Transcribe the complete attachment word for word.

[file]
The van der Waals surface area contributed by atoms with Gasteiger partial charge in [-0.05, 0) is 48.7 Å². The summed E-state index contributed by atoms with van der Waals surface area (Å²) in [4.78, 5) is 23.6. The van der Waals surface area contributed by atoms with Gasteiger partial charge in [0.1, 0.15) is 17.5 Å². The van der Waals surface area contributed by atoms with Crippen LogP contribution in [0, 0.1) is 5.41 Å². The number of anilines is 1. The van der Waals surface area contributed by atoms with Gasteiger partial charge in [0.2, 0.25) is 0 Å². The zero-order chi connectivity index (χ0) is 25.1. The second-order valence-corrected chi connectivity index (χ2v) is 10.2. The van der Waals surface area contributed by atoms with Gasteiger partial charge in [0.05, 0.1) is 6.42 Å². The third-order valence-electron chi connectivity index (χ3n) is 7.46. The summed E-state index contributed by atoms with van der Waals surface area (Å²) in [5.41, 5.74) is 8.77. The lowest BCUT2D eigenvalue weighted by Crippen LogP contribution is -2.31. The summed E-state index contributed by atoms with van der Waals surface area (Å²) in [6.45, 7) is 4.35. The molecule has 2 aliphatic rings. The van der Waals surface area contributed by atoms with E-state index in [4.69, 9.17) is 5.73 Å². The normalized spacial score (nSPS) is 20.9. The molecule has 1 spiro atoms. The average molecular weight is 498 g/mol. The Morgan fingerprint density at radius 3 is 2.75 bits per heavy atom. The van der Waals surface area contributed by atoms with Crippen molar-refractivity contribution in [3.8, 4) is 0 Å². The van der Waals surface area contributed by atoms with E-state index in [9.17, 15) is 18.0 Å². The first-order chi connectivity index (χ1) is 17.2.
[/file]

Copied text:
The van der Waals surface area contributed by atoms with Gasteiger partial charge in [-0.05, 0) is 48.7 Å². The summed E-state index contributed by atoms with van der Waals surface area (Å²) in [4.78, 5) is 23.6. The van der Waals surface area contributed by atoms with Gasteiger partial charge in [0.1, 0.15) is 17.5 Å². The van der Waals surface area contributed by atoms with Crippen LogP contribution in [0, 0.1) is 5.41 Å². The number of anilines is 1. The van der Waals surface area contributed by atoms with Gasteiger partial charge in [0.2, 0.25) is 0 Å². The zero-order chi connectivity index (χ0) is 25.1. The second-order valence-corrected chi connectivity index (χ2v) is 10.2. The van der Waals surface area contributed by atoms with Gasteiger partial charge in [0.05, 0.1) is 6.42 Å². The third-order valence-electron chi connectivity index (χ3n) is 7.46. The summed E-state index contributed by atoms with van der Waals surface area (Å²) in [5.41, 5.74) is 8.77. The lowest BCUT2D eigenvalue weighted by Crippen LogP contribution is -2.31. The summed E-state index contributed by atoms with van der Waals surface area (Å²) in [6.45, 7) is 4.35. The molecule has 2 aliphatic rings. The van der Waals surface area contributed by atoms with E-state index in [4.69, 9.17) is 5.73 Å². The normalized spacial score (nSPS) is 20.9. The molecule has 1 spiro atoms. The average molecular weight is 498 g/mol. The Morgan fingerprint density at radius 3 is 2.75 bits per heavy atom. The van der Waals surface area contributed by atoms with Crippen molar-refractivity contribution in [3.8, 4) is 0 Å². The van der Waals surface area contributed by atoms with E-state index in [9.17, 15) is 18.0 Å². The first-order chi connectivity index (χ1) is 17.2.